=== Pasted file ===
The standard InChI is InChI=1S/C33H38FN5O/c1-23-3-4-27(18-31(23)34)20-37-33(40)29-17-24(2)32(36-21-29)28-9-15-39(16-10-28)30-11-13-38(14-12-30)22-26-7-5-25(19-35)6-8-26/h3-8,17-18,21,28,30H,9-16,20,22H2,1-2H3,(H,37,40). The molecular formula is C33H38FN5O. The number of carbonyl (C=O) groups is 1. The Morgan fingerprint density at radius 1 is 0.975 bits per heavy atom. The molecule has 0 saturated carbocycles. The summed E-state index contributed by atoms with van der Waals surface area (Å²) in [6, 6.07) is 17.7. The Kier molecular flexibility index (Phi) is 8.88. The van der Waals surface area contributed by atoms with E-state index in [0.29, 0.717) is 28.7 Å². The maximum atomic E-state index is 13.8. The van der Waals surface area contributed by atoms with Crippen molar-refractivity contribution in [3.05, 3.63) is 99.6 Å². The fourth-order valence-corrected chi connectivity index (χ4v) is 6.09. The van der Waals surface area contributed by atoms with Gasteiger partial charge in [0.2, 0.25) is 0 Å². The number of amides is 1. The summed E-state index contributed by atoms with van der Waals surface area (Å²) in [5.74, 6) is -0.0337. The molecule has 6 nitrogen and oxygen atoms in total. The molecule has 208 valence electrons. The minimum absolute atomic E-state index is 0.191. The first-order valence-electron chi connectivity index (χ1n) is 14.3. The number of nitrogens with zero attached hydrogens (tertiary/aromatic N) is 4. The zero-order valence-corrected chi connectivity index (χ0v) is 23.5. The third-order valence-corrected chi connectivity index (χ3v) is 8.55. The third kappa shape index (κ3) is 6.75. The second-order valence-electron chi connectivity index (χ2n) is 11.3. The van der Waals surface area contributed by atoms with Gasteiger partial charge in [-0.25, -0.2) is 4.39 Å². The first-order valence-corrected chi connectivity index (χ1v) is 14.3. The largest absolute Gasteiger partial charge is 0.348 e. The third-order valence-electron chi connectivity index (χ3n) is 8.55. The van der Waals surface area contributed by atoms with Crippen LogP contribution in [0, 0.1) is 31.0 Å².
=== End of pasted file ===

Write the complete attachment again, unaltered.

The standard InChI is InChI=1S/C33H38FN5O/c1-23-3-4-27(18-31(23)34)20-37-33(40)29-17-24(2)32(36-21-29)28-9-15-39(16-10-28)30-11-13-38(14-12-30)22-26-7-5-25(19-35)6-8-26/h3-8,17-18,21,28,30H,9-16,20,22H2,1-2H3,(H,37,40). The molecular formula is C33H38FN5O. The number of carbonyl (C=O) groups is 1. The Morgan fingerprint density at radius 1 is 0.975 bits per heavy atom. The molecule has 0 saturated carbocycles. The summed E-state index contributed by atoms with van der Waals surface area (Å²) in [6, 6.07) is 17.7. The Kier molecular flexibility index (Phi) is 8.88. The van der Waals surface area contributed by atoms with E-state index in [0.29, 0.717) is 28.7 Å². The maximum atomic E-state index is 13.8. The van der Waals surface area contributed by atoms with Crippen molar-refractivity contribution in [3.05, 3.63) is 99.6 Å². The fourth-order valence-corrected chi connectivity index (χ4v) is 6.09. The van der Waals surface area contributed by atoms with Gasteiger partial charge in [0.2, 0.25) is 0 Å². The number of amides is 1. The summed E-state index contributed by atoms with van der Waals surface area (Å²) in [5.74, 6) is -0.0337. The molecule has 6 nitrogen and oxygen atoms in total. The molecule has 208 valence electrons. The minimum absolute atomic E-state index is 0.191. The first-order valence-electron chi connectivity index (χ1n) is 14.3. The number of nitrogens with zero attached hydrogens (tertiary/aromatic N) is 4. The zero-order valence-corrected chi connectivity index (χ0v) is 23.5. The third-order valence-corrected chi connectivity index (χ3v) is 8.55. The third kappa shape index (κ3) is 6.75. The second-order valence-electron chi connectivity index (χ2n) is 11.3. The van der Waals surface area contributed by atoms with Gasteiger partial charge in [-0.25, -0.2) is 4.39 Å². The first-order valence-corrected chi connectivity index (χ1v) is 14.3. The largest absolute Gasteiger partial charge is 0.348 e. The third-order valence-electron chi connectivity index (χ3n) is 8.55. The van der Waals surface area contributed by atoms with Crippen LogP contribution in [0, 0.1) is 31.0 Å².